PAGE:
Farmers’ market to bring home-grown goods and relationships to Peters
Organizers of the Peters Township Farmers Market, which will be held from 3 to 7 p.m. Wednesday from May 28 to Sept. 24 at St. David’s Episcopal Church, Venetia, include, from left, Amy Michalesko, Mey Walker, the Rev. Kris McInnes, Seashal Belldina, Chelsea Johnston and Gianna Thomas.
Old Man Winter has been especially brutal this year, delivering bitterly cold temperatures, far too many snowfalls and phrases like “polar vortex.”
But spring will be here in a week, bringing with it thoughts of fresh-cut grass, cookouts and home-grown produce.
Beginning May 28, local farmers and artisans will sell their products at Peters Township’s first farmers market. Organized by a group of local women, in partnership with the Rev. Kris McInnes and St. David’s Episcopal Church in Venetia, the market will operate from 3 to 7 p.m. Wednesdays through Sept. 24 at the church at 905 E. McMurray Road.
McInnes, who came up with the idea to start a farmers market for the community as a ministry of the church, enlisted the help of eight local moms who all share a passion for sustainable farming and buying local, fresh products for their families. Together, the group hopes to encourage relationships between producer and consumer and limit the distance food and goods travel from farm to table.
“St. David’s Episcopal Church is always looking for ways to foster community,” said McInnes. “We are blessed with a lot of land and thought a market would be a great way to use it.”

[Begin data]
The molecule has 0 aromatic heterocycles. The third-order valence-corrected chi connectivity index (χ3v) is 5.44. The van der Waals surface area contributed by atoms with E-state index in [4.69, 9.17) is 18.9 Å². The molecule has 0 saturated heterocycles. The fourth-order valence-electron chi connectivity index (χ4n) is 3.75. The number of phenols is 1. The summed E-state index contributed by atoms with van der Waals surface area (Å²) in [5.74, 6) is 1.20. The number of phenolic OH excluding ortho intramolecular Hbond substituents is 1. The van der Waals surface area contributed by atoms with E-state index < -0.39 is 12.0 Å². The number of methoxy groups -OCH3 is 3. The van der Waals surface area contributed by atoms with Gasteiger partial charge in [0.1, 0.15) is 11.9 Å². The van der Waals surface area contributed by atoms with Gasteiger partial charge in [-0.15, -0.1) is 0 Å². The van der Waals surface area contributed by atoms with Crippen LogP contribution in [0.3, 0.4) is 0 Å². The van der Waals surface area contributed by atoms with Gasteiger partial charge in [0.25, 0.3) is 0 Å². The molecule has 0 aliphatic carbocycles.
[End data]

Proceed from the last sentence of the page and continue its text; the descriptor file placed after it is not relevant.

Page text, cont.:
The committee is looking for a diverse group of vendors, and McInnes said all produce will be locally grown and all goods will be made by local artisans. So far, both Simmons Farm and Kern Farms have signed on as vendors, and another seven applications that have been submitted are awaiting approval by the committee.
Bylaws require that all vendors be within 100 miles of the church. “That throws the net pretty wide, but we are recruiting closer to home,” McInnes said. “We have had a wonderful and committed team working on it (the market) and council was very supportive.”
McInnes added that the committee has been encouraged by the township’s response. “The planning department has been very excited and supportive in shepherding us through the permitting process.”
He said township council had questions, but quickly approved the group’s permit, and a number of calls and letters of support have come in from neighbors as well.
One of the advantages of a farmers market, said McInnes, is that customers have, on average, 10 times as many human interactions compared to shopping at a grocery store. “Peters Township is predominately a commuter community, and there are not many opportunities to meet and engage other residents.
“We place a high value on community and togetherness and this is a great way to offer more of it in our neighborhood,” McInnes said, adding that he is most excited for the opportunity to provide a place for neighbors to gather while also increasing their access to local produce and goods.
“We believe that a strong community is built on strong relationships and our hope is that the Peters Township Farmers Market will be one more way for us to grow together.”
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